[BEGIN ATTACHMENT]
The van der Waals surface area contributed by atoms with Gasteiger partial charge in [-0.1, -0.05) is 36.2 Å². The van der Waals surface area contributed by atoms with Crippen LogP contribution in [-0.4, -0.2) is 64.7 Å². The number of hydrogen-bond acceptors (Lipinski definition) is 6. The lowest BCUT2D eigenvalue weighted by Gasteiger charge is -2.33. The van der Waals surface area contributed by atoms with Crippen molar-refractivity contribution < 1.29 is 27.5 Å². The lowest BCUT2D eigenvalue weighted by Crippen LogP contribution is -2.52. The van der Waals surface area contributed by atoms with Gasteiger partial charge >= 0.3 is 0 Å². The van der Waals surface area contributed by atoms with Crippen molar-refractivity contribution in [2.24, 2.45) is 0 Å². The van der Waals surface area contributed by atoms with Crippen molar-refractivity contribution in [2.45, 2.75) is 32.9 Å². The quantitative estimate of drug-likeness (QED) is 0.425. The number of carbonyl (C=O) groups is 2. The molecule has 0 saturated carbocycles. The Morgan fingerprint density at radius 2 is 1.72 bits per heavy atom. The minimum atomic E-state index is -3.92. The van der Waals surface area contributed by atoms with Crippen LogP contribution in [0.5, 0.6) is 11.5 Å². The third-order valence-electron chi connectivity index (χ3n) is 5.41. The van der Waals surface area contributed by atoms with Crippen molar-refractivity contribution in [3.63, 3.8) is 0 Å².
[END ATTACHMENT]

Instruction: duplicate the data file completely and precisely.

The van der Waals surface area contributed by atoms with Gasteiger partial charge in [-0.1, -0.05) is 36.2 Å². The van der Waals surface area contributed by atoms with Crippen LogP contribution in [-0.4, -0.2) is 64.7 Å². The number of hydrogen-bond acceptors (Lipinski definition) is 6. The lowest BCUT2D eigenvalue weighted by Gasteiger charge is -2.33. The van der Waals surface area contributed by atoms with Crippen molar-refractivity contribution < 1.29 is 27.5 Å². The lowest BCUT2D eigenvalue weighted by Crippen LogP contribution is -2.52. The van der Waals surface area contributed by atoms with Gasteiger partial charge >= 0.3 is 0 Å². The van der Waals surface area contributed by atoms with Crippen molar-refractivity contribution in [2.24, 2.45) is 0 Å². The van der Waals surface area contributed by atoms with Crippen molar-refractivity contribution in [2.45, 2.75) is 32.9 Å². The quantitative estimate of drug-likeness (QED) is 0.425. The number of carbonyl (C=O) groups is 2. The molecule has 0 saturated carbocycles. The Morgan fingerprint density at radius 2 is 1.72 bits per heavy atom. The minimum atomic E-state index is -3.92. The van der Waals surface area contributed by atoms with Crippen LogP contribution in [0.5, 0.6) is 11.5 Å². The third-order valence-electron chi connectivity index (χ3n) is 5.41. The van der Waals surface area contributed by atoms with Crippen molar-refractivity contribution in [3.63, 3.8) is 0 Å².